LET’S be honest, nobody really wants to make a will.
In fact, according to the Australian Bureau of Statistics, half of all Australians pass away without one.
But what many people don’t realise is that making a will is actually the easy part. It’s what comes next that can often wind up being confusing, complex and stressful.
Let’s break it down to explain a little more about the process.
Firstly, what is a will? Let’s start with the basics.
A will is a legal document that spells out how you’d like your assets to be distributed when you pass away. It also says who is responsible, be it a loved one, a solicitor or an organisation for carrying out your wishes.
Wills do more than just determine where your assets go. They determine who will be provided for when you pass away, so you can continue to look after your loved ones even after you’re gone.
They help executors understand what you want done with your estate and eliminate any disagreements that may happen over your estate. Wills also keep the process of distributing your assets simple, so your loved ones don’t have to cope with mountains of complex paperwork during their time of grief.
Revising your will is just as important as making one. Things change and it’s important your will is kept current with changes such as moving house, marriage or divorce, or if there has been a birth or death in your family.
So, what happens if you pass away without a will?
This is known as ‘intestate’, which means your estate will be distributed under a statutory scheme and this may not reflect what you would have wanted.
An administrator will be appointed by the Court, which is often the closest relative and may be unskilled or actually in conflict with other beneficiaries.
The choice of executor in a will is very important because they are responsible to settle the estate. Executors can be family members, trusted friends, solicitors or an independent specialist Trustee company, such as Tasmanian Perpetual Trustees.
An executor has many duties and responsibilities, including locating the will and speaking to beneficiaries about their options and the process of settling the estate, obtaining legal documents for court, including the death certificate, and ensuring the assets are properly protected while the process of settling the estate is carried out.
This includes things such as arranging adequate insurance for any properties or collecting valuables and income, investing funds, applying for probate (the Court’s order to carry out the will), identifying all assets and liabilities and preparing a statement for beneficiaries, finalising tax obligations and other liabilities, consulting with beneficiaries and being able to mediate beneficiary conflicts and defend any legal claims made against the estate.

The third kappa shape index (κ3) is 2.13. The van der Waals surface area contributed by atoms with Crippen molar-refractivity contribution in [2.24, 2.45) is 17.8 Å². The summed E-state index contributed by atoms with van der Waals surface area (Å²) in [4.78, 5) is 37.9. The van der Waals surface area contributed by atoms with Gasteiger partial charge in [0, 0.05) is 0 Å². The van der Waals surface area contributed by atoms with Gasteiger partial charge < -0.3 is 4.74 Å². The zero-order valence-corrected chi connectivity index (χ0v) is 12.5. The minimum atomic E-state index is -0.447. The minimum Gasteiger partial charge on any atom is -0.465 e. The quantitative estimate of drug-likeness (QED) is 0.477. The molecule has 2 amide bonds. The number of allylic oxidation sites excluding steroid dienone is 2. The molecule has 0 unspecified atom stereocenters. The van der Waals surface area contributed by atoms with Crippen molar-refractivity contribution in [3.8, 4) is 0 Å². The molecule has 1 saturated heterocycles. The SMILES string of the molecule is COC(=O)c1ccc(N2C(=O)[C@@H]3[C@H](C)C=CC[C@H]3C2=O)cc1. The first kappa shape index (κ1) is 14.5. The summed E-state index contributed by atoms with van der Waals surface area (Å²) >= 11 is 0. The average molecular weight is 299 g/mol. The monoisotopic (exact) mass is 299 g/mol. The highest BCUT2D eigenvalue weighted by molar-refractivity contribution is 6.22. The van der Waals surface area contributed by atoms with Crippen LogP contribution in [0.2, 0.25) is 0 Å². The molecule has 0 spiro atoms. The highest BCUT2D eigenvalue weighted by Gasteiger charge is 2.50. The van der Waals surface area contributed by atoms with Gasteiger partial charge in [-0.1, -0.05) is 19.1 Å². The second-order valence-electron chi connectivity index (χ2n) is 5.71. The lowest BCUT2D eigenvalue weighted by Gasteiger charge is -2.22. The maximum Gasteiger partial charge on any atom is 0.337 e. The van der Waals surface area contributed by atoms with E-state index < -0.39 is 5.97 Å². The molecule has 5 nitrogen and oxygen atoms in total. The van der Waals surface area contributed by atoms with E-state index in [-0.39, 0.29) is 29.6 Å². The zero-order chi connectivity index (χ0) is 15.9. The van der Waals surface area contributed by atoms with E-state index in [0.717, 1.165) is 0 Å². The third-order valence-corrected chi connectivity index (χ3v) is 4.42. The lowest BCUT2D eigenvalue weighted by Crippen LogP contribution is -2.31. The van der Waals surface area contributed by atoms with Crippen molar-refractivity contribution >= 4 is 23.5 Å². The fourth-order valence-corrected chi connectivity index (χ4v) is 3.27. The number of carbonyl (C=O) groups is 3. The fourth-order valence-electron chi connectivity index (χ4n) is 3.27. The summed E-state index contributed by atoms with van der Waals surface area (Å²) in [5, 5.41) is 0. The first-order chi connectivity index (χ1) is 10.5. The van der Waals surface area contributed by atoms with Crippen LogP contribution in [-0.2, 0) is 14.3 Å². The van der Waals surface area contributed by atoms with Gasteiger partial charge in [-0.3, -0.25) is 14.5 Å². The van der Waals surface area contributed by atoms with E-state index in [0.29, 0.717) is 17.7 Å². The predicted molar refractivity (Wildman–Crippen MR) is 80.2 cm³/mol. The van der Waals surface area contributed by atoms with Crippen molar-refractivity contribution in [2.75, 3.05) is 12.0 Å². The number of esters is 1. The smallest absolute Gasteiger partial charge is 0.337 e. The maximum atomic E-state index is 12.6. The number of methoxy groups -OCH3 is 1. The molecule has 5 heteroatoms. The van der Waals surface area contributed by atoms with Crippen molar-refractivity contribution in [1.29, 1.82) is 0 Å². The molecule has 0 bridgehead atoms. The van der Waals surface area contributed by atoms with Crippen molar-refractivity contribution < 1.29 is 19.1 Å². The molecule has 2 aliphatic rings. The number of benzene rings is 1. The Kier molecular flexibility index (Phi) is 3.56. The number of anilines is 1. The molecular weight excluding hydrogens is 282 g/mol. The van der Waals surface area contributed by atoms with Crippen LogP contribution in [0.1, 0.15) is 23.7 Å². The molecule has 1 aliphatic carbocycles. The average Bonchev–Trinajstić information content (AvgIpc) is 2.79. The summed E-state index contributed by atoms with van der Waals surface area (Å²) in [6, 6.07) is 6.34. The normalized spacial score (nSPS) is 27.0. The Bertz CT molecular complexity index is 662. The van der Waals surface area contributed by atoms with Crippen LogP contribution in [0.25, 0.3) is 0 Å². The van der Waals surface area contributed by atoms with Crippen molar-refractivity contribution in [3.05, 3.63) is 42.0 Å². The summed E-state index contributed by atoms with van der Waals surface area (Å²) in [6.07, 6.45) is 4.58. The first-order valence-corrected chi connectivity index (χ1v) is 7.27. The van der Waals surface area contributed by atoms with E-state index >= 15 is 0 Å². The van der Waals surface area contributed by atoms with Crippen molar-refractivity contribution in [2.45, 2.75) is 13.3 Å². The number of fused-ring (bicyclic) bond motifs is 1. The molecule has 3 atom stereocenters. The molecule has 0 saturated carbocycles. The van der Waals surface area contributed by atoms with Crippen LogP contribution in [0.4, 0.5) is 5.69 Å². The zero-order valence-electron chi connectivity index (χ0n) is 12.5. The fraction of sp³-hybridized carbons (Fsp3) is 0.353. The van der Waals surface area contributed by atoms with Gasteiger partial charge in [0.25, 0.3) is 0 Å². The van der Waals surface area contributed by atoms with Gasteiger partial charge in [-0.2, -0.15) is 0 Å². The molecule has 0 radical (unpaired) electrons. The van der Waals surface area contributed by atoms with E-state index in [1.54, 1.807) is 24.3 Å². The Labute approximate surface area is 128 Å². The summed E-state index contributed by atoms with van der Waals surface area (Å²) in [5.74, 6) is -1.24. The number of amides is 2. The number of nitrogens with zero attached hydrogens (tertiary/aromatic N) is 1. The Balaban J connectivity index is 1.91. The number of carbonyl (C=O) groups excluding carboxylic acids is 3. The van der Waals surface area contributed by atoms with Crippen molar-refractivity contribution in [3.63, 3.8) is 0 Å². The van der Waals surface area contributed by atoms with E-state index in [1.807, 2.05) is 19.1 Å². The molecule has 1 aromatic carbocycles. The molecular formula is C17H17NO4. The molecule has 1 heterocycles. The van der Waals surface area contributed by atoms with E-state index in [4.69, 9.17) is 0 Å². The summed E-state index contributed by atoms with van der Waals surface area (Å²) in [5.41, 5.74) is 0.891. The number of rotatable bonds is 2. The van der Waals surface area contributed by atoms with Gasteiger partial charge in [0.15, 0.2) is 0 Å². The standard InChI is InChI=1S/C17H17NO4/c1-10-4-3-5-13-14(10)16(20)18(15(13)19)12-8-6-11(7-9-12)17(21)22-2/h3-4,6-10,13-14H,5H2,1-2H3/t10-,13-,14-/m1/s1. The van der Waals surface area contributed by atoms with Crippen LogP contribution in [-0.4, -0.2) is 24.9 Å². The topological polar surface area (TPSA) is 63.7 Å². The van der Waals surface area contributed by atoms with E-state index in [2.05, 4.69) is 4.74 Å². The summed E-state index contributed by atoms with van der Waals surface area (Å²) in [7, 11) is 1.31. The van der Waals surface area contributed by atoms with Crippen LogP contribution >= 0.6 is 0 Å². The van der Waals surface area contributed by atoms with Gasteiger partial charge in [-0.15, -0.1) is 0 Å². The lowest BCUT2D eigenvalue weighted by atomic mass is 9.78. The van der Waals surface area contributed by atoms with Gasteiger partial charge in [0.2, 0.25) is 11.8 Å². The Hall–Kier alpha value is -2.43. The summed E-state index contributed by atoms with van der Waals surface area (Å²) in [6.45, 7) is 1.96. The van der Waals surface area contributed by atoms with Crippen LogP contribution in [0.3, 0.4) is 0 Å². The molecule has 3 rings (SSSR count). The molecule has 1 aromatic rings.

For most of us, if asked who we want to be responsible for sorting out our estate after we’re gone, there’s usually an obvious answer. It may be a partner, an eldest child, a brother or sister or a parent.
But as that lengthy list above tells us, being an executor can be quite complex and at times a little confusing. More often than not, it requires very specific skills and experience to manage everything successfully, so here are a couple of things to think about before you appoint your executor.
Does the person you appoint have enough time? Will the person outlive you or be in good health when the time comes? If the person you appoint is benefiting under your will, as well as administering it, will there be any tension with the family?
The executor is also legally liable for the administration and settlement of the estate. This means if anything is not completed properly, the executor is responsible.
Tasmanian Perpetual Trustees was established especially to be an impartial and professional executor and trustee for Tasmanians.
With 130-years’ of experience in wills and estate planning, you will have the confidence of knowing your estate will be managed professionally by local experts.
Appointing Tasmanian Perpetual Trustees as your professional executor is very simple.
For more information, contact senior estate planner Dale Cunningham on 1300 138 044.
Information is current as at 23 November 2017. This is general advice only and does not take into account your personal objectives, financial situation or needs and you should consider whether it is appropriate for you.